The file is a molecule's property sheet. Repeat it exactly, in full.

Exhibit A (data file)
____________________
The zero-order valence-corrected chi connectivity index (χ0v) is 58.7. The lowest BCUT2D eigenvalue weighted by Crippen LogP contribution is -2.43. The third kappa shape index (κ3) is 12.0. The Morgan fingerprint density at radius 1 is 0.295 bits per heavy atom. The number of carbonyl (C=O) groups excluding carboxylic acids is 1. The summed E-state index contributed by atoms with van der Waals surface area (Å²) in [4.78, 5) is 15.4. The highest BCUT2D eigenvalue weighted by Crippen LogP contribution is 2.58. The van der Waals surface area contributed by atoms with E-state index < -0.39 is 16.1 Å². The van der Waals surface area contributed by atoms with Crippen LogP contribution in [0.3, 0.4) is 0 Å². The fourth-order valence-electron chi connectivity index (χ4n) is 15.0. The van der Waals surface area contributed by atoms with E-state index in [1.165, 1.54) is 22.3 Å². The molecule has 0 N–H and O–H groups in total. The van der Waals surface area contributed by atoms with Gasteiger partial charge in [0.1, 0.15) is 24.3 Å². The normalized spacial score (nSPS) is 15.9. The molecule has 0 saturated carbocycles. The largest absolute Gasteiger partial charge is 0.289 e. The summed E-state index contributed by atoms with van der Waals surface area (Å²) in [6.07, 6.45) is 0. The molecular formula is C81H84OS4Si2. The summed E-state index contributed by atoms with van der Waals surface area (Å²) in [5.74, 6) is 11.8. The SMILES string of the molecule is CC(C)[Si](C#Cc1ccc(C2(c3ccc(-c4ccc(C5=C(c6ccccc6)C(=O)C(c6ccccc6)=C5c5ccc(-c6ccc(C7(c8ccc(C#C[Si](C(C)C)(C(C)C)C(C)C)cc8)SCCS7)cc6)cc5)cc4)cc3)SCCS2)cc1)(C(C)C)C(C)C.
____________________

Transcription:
The zero-order valence-corrected chi connectivity index (χ0v) is 58.7. The lowest BCUT2D eigenvalue weighted by Crippen LogP contribution is -2.43. The third kappa shape index (κ3) is 12.0. The Morgan fingerprint density at radius 1 is 0.295 bits per heavy atom. The number of carbonyl (C=O) groups excluding carboxylic acids is 1. The summed E-state index contributed by atoms with van der Waals surface area (Å²) in [4.78, 5) is 15.4. The highest BCUT2D eigenvalue weighted by Crippen LogP contribution is 2.58. The van der Waals surface area contributed by atoms with E-state index < -0.39 is 16.1 Å². The van der Waals surface area contributed by atoms with Crippen LogP contribution in [0.3, 0.4) is 0 Å². The fourth-order valence-electron chi connectivity index (χ4n) is 15.0. The van der Waals surface area contributed by atoms with E-state index in [1.165, 1.54) is 22.3 Å². The molecule has 0 N–H and O–H groups in total. The van der Waals surface area contributed by atoms with Gasteiger partial charge in [0.1, 0.15) is 24.3 Å². The normalized spacial score (nSPS) is 15.9. The molecule has 0 saturated carbocycles. The largest absolute Gasteiger partial charge is 0.289 e. The summed E-state index contributed by atoms with van der Waals surface area (Å²) in [6.07, 6.45) is 0. The molecular formula is C81H84OS4Si2. The summed E-state index contributed by atoms with van der Waals surface area (Å²) in [5.74, 6) is 11.8. The SMILES string of the molecule is CC(C)[Si](C#Cc1ccc(C2(c3ccc(-c4ccc(C5=C(c6ccccc6)C(=O)C(c6ccccc6)=C5c5ccc(-c6ccc(C7(c8ccc(C#C[Si](C(C)C)(C(C)C)C(C)C)cc8)SCCS7)cc6)cc5)cc4)cc3)SCCS2)cc1)(C(C)C)C(C)C.